[Openmcl-devel] process-enable issue
gb at clozure.com
Fri Jul 25 18:46:14 EDT 2008
My mistake: if you just do:
? (make-process "foo")
the process will run a little bit of code, add itself to the list of
all processes, then signal a semaphore and wait to be preset and
In David's case, the creating thread's wait had timed out, but by the
time he did :proc, interrupted the waiting thread, and printed a
backtrace, the thread was initialized and ready to go, and its
whostate was "Active". That's a change in how whostates are
implemented; in 1.1, the newly-reset thread would have reported itself
as "Reset" instead of "Active", and the former's more accurate. The
thread isn't really "Active" - it's still waiting to be preset and
enabled - and I started postulating that the thread had somehow been
enabled due to very low-level wires getting crossed somewhere.
So, there are two bugs here:
1) the whole idea of a timeout in PROCESS-ENABLE is wrong (since we
don't generally know how long it'll take for the target thread to
get ready to run), and we should just wait indefinitely.
2) a newly-created or newly-reset thread should not have a whostate of
"Active"; that's an unintentional change which can cause at least one
person (the person who made the change) to get very confused.
Sorry; will fix.
On Fri, 25 Jul 2008, David Rager wrote:
> In the case described, when I (:y 35), and type :go (or whatever made the
> lisp system ignore the warning), IIRC, it all worked. Therrefore, IIRC,
> it's probably the latter, where one second isn't enough (or something new is
> occurring to make threads not swap in as much).
> The thing that may be indicative that it's not an OS problem, is that this
> just started happening when I upgraded to the RC verson of CCL (RC 1.2?). I
> can inquire of our IT department if you would find whether there was an OS
> change during this period to be relevant information. RC 1.2 fixed another
> OpenMCL problem (which I was quite pleased about), so it wasn't like I could
> just keep using the old OpenMCL.
> At least now our group is no longer the only group seeing and reporting this
> On Fri, Jul 25, 2008 at 1:25 PM, Gary Byers <gb at clozure.com> wrote:
>> In the original bug report, the backtrace for what was thread #35 showed
>> (2AAAAD619B18) : 0 (PROCESS-ENABLE #<PROCESS Worker thread(38) [Active]
>> #x300043A1C8ED> [...]) 405
>> (2AAAAD619B68) : 1 (%PROCESS-RUN-FUNCTION '(:NAME "Worker thread")
>> #<COMPILED-LEXICAL-CLOSURE (:INTERNAL ACL2::RUN-THREAD) #x300043A1CD7F> NIL)
>> (2AAAAD619C58) : 2 (PROCESS-RUN-FUNCTION "Worker thread"
>> #<COMPILED-LEXICAL-CLOSURE (:INTERNAL ACL2::RUN-THREAD) #x300043A1CD7F>
>> [...]) 213
>> and :proc showed
>> 38 : Worker thread [Active]
>> 35 : Worker thread [semaphore wait] (Requesting terminal input)
>> 14 : Worker thread [semaphore wait]
>> 1 : -> listener [Active]
>> 0 : Initial [Active]
>> In other words, thread 35 created thread 38 and was waiting for it
>> to signal a semaphore that would indicate that it's reset itself
>> and is ready to be enabled (given a function to run). :PROC shows
>> that thread 38 is already running, which doesn't make much sense.
>> The Linux kernel that David Rager was running was one that allegedly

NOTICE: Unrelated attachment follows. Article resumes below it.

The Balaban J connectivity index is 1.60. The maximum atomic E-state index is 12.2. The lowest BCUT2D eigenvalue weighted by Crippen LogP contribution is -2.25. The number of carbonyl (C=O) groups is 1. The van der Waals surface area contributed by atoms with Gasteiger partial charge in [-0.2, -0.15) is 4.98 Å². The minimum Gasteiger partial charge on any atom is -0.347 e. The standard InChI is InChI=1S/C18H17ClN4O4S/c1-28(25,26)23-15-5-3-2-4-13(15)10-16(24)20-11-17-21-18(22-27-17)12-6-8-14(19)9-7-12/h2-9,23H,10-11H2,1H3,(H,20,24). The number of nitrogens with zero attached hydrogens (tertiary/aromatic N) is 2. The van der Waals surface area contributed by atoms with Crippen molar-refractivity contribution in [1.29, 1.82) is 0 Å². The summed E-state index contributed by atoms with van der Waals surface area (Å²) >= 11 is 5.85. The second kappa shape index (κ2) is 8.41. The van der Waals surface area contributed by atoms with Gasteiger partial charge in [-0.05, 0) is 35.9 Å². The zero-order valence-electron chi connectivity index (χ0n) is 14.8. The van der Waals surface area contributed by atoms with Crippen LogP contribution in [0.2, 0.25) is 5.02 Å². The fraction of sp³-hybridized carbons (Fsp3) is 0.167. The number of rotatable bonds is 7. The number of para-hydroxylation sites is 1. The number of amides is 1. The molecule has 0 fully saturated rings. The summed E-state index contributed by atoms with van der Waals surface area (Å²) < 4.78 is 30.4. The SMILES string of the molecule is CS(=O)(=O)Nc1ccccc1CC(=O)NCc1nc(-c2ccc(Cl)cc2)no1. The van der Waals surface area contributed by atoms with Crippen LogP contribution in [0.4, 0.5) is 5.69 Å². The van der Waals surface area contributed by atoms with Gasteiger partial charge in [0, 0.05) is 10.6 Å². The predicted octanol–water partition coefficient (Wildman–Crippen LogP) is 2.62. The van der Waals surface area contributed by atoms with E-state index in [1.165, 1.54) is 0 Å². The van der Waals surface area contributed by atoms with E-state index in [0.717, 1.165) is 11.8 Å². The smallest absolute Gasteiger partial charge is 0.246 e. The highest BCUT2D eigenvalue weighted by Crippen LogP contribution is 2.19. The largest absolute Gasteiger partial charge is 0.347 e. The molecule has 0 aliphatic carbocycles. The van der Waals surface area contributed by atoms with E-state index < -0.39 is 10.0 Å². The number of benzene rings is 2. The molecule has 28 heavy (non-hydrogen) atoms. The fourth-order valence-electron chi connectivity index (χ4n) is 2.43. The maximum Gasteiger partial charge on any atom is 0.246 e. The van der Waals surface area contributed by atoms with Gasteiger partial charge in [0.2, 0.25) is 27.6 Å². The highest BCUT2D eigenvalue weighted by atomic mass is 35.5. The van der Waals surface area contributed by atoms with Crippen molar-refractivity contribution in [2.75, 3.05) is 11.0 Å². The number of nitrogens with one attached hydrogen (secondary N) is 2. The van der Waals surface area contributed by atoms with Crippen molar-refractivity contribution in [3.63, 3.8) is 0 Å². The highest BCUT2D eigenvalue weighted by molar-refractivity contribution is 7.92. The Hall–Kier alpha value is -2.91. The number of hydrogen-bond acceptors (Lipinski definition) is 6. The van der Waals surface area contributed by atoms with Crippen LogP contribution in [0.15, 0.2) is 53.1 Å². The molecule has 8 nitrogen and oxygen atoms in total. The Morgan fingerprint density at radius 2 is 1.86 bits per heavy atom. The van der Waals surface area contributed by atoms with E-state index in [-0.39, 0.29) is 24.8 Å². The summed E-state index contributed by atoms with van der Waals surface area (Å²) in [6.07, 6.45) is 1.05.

>> had just fixed a bug which could cause the the wrong thread to be
>> awakened via FUTEX_WAIT, and it seemed plausible that that bug hadn't
>> really been fixed there. The case that failed reliably for David
>> on the machine that David was using worked reliably for me, similar
>> cases seemed to work for others, and blaming this on something at
>> the OS level makes more sense than anything else that I can think
>> of. (Another fuzzy explanation is that malloc() - when called
>> from two threads at the same time - returned the same block of
>> memory to both callers because of a locking problem, so two
>> threads wound up sharing the same "pointer to semaphore".)
>> There's a separate issue in that PROCESS-ENABLE waits for the target
>> thread to indicate that it's "ready" with a timeout of 1 second.
>> That's usually long enough, but it's entirely arbitrary (how long
>> it actually takes depends on the load on and the whims of the
>> scheduler.) Taking longer than a second might indicate that the
>> newly-created thread isn't getting enough CPU time to signal its
>> readiness to run, The whole notion of having a timeout for
>> something that can take an indeterminate amount of time is
>> questionable, so it probably makes sense to not use a one-second
>> timeout in PROCESS-ENABLE by default, at the very least.
>> Can you tell whether it was the first case (where PROCESS-ENABLE
>> was waiting to enable a thread that - somehow - seems to have
>> already been enabled) or the second (the one-second timeout is
>> too short, and quite possibly the entire idea of a timeout is
>> misguided) or the second ?
>> In the former case, the thread being enabled would be on the
>> list returned by (ALL-PROCESSES) or in the output displayed
>> by :PROC, and in the latter case it wouldn't.
>> On Fri, 25 Jul 2008, Milan Jovanovic wrote:
>>> Hi, i have problems with multi-threading on linux, i think it's the same
>>> like "http://trac.clozure.com/openmcl/ticket/297"
>>> First it was "Unable to enable process #<PROCESS ...have been trying for
>>> seconds" and inferior-list segmentation fault after 2-3 hours of running
>>> (this was on SUSE LINUX 10.0 X86-64 2.6.13-15-smp)
>>> After Gary Byers suggestion that it is meaby linux kernel bug i tried
>>> SUSE Server 10 (x86_64) - kernel 2.6.24. After more then day of running
>>> with no errors i saw one more "Unable to enable process #<PROCESS
>>> been trying for 1 seconds" but this time no segmentation fault.
>>> So I'm asking is it problem/bug if this happens or only if it happens
>>> segmentation fault following ?
>>> btw. i tried code on sbcl to be sure that it's not something there and
>>> running couple of days with no problems
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